With decades of experience helping cities establish rail-monitoring systems for the safety and convenience of their citizens, Leonard Ruback added Fremont, Nebraska, to his portfolio when that city’s system went on line in May. Ruback is a senior research scientist at the Texas A&M Transportation Institute (TTI). Ruback’s work developing rail-monitoring systems began more than 20 years ago when a system was developed for the city of College Station.
“I was contacted directly by city officials after they read about the train-monitoring system we developed for Sugar Land, Texas, in 2003,” Ruback says. “Fremont has been dealing with blocked crossings on its town’s west side, impacting emergency response time. The city needed a way to inform the public and emergency services when that was happening.” (Read Sugar Land story here)
The Fremont system targets stopped trains at intersections without signalization. Ruback used LIDAR (which stands for Light Detection and Ranging) — a light sensing technology that identifies moving and stopped trains — at the four intersections that are often blocked. The information is then sent to a display in the 9-1-1 center and posted to the city’s website.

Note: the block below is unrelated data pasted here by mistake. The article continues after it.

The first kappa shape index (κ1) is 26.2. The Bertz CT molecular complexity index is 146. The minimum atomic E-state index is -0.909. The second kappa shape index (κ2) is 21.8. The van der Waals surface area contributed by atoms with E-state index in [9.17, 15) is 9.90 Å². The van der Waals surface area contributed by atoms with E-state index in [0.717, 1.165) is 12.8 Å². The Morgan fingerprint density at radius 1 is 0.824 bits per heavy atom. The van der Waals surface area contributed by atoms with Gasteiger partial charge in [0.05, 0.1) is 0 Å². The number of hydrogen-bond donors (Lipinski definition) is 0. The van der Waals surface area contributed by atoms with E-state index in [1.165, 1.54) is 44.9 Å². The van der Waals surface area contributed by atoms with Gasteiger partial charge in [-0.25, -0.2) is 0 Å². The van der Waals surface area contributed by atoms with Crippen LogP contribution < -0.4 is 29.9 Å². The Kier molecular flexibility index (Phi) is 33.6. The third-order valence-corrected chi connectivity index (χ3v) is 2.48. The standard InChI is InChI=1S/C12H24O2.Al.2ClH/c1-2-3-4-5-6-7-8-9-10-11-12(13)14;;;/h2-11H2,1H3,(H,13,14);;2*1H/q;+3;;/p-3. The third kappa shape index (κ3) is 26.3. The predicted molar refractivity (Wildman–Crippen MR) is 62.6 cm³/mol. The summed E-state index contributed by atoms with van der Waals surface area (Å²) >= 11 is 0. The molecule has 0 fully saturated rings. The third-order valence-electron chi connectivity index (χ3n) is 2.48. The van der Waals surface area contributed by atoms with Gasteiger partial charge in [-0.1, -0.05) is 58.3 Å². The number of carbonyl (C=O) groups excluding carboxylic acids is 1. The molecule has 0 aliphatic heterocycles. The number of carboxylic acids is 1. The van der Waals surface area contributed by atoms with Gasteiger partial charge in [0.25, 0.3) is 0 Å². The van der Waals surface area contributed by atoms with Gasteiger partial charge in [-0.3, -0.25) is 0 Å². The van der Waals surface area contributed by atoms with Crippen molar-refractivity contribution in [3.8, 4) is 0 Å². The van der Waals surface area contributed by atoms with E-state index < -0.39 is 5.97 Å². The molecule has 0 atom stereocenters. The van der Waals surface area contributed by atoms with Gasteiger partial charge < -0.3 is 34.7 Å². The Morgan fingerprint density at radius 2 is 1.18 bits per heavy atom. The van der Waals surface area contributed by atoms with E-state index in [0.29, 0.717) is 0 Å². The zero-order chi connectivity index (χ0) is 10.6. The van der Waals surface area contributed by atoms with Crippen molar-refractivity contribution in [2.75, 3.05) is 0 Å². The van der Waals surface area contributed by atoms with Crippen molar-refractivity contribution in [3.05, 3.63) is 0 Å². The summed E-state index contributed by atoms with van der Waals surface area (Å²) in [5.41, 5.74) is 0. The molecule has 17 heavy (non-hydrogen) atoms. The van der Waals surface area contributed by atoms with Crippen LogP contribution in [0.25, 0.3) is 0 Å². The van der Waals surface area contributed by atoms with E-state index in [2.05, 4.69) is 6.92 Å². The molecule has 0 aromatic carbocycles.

“This system is already helping residents and emergency services,” says Shelly Holzerland, Fremont’s 9-1-1 director. “Several times a day, one train stops and blocks several intersections as it waits for another train to come through. TTI’s system lets us know when a train is present so citizens and emergency personnel can take an alternate route.”
Police dispatchers and residents are monitoring the status of the intersections through the city’s webpage: https://rr.fremontne.gov/railmonitor/. Fremont is currently also developing a phone app for residents that will display the information.
Holzerland says the city, with a population of 26,000, may someday build a bridge crossing over one of the blocked intersections. Until then, she says, the rail-monitoring system will act as a solution to alert both residents and emergency services when the train is blocking that side of town so another route can be considered.
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